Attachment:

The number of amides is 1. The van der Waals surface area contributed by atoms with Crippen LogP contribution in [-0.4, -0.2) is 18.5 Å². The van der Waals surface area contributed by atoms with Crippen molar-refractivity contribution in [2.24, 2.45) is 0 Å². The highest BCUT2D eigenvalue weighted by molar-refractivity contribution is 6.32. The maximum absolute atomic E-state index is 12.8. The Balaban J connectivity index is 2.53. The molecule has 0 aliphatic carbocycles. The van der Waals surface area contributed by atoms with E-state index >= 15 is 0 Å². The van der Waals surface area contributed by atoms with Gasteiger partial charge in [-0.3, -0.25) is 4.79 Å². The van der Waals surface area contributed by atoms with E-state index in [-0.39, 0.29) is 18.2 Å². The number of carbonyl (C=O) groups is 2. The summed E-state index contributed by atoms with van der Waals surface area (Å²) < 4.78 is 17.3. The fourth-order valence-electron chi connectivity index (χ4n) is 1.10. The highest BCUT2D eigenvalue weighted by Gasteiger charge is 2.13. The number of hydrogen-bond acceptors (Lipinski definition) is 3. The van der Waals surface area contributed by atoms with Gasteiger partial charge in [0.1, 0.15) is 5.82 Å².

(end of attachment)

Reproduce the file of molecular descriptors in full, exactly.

The number of amides is 1. The van der Waals surface area contributed by atoms with Crippen LogP contribution in [-0.4, -0.2) is 18.5 Å². The van der Waals surface area contributed by atoms with Crippen molar-refractivity contribution in [2.24, 2.45) is 0 Å². The highest BCUT2D eigenvalue weighted by molar-refractivity contribution is 6.32. The maximum absolute atomic E-state index is 12.8. The Balaban J connectivity index is 2.53. The molecule has 0 aliphatic carbocycles. The van der Waals surface area contributed by atoms with E-state index >= 15 is 0 Å². The van der Waals surface area contributed by atoms with Gasteiger partial charge in [-0.3, -0.25) is 4.79 Å². The van der Waals surface area contributed by atoms with E-state index in [-0.39, 0.29) is 18.2 Å². The number of carbonyl (C=O) groups is 2. The summed E-state index contributed by atoms with van der Waals surface area (Å²) < 4.78 is 17.3. The fourth-order valence-electron chi connectivity index (χ4n) is 1.10. The highest BCUT2D eigenvalue weighted by Gasteiger charge is 2.13. The number of hydrogen-bond acceptors (Lipinski definition) is 3. The van der Waals surface area contributed by atoms with Gasteiger partial charge in [0.1, 0.15) is 5.82 Å².